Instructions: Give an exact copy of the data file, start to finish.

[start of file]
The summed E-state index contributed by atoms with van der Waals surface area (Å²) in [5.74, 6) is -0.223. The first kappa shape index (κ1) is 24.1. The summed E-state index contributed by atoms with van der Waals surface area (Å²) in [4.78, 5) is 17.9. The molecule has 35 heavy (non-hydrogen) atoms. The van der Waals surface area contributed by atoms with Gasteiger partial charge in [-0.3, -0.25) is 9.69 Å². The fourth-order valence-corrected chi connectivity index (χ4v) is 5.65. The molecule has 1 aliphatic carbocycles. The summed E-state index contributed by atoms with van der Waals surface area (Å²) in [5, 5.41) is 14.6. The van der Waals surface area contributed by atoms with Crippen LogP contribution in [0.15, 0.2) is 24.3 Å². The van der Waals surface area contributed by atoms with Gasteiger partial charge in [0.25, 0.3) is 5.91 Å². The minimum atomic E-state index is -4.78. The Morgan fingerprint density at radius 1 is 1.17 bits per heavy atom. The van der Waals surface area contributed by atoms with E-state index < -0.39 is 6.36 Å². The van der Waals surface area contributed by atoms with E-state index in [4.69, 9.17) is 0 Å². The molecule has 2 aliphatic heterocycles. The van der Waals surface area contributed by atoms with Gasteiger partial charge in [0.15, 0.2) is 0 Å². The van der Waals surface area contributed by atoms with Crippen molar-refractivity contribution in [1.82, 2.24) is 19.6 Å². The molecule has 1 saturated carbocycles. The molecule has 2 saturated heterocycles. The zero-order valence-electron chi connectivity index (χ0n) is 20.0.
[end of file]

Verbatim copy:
The summed E-state index contributed by atoms with van der Waals surface area (Å²) in [5.74, 6) is -0.223. The first kappa shape index (κ1) is 24.1. The summed E-state index contributed by atoms with van der Waals surface area (Å²) in [4.78, 5) is 17.9. The molecule has 35 heavy (non-hydrogen) atoms. The van der Waals surface area contributed by atoms with Gasteiger partial charge in [-0.3, -0.25) is 9.69 Å². The fourth-order valence-corrected chi connectivity index (χ4v) is 5.65. The molecule has 1 aliphatic carbocycles. The summed E-state index contributed by atoms with van der Waals surface area (Å²) in [5, 5.41) is 14.6. The van der Waals surface area contributed by atoms with Crippen LogP contribution in [0.15, 0.2) is 24.3 Å². The van der Waals surface area contributed by atoms with Gasteiger partial charge in [0.25, 0.3) is 5.91 Å². The minimum atomic E-state index is -4.78. The Morgan fingerprint density at radius 1 is 1.17 bits per heavy atom. The van der Waals surface area contributed by atoms with E-state index < -0.39 is 6.36 Å². The van der Waals surface area contributed by atoms with E-state index in [4.69, 9.17) is 0 Å². The molecule has 2 aliphatic heterocycles. The van der Waals surface area contributed by atoms with Gasteiger partial charge in [0.15, 0.2) is 0 Å². The van der Waals surface area contributed by atoms with Crippen molar-refractivity contribution in [1.82, 2.24) is 19.6 Å². The molecule has 1 saturated carbocycles. The molecule has 2 saturated heterocycles. The zero-order valence-electron chi connectivity index (χ0n) is 20.0.